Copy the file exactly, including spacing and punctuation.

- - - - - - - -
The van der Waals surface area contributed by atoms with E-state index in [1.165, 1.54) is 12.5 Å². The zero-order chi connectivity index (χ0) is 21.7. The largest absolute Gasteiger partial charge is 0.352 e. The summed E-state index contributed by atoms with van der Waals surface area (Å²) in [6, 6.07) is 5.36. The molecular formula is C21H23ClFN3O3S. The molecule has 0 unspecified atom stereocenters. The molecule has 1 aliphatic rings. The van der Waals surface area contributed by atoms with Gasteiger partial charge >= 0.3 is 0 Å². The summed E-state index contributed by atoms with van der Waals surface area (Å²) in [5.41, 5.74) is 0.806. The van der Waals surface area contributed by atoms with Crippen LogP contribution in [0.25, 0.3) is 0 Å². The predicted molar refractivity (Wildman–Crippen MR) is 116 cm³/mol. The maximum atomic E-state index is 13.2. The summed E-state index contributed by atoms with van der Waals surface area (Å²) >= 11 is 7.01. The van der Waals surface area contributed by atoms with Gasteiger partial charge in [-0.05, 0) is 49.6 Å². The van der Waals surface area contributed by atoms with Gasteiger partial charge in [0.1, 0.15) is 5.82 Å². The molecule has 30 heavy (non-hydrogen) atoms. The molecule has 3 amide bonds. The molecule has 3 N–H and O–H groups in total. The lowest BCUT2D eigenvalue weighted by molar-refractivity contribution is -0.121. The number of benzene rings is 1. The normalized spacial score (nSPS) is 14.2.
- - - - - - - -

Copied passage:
The van der Waals surface area contributed by atoms with E-state index in [1.165, 1.54) is 12.5 Å². The zero-order chi connectivity index (χ0) is 21.7. The largest absolute Gasteiger partial charge is 0.352 e. The summed E-state index contributed by atoms with van der Waals surface area (Å²) in [6, 6.07) is 5.36. The molecular formula is C21H23ClFN3O3S. The molecule has 0 unspecified atom stereocenters. The molecule has 1 aliphatic rings. The van der Waals surface area contributed by atoms with Gasteiger partial charge >= 0.3 is 0 Å². The summed E-state index contributed by atoms with van der Waals surface area (Å²) in [5.41, 5.74) is 0.806. The van der Waals surface area contributed by atoms with Crippen LogP contribution in [0.25, 0.3) is 0 Å². The predicted molar refractivity (Wildman–Crippen MR) is 116 cm³/mol. The maximum atomic E-state index is 13.2. The summed E-state index contributed by atoms with van der Waals surface area (Å²) >= 11 is 7.01. The van der Waals surface area contributed by atoms with Gasteiger partial charge in [-0.05, 0) is 49.6 Å². The van der Waals surface area contributed by atoms with Gasteiger partial charge in [0.1, 0.15) is 5.82 Å². The molecule has 30 heavy (non-hydrogen) atoms. The molecule has 3 amide bonds. The molecule has 3 N–H and O–H groups in total. The lowest BCUT2D eigenvalue weighted by molar-refractivity contribution is -0.121. The number of benzene rings is 1. The normalized spacial score (nSPS) is 14.2.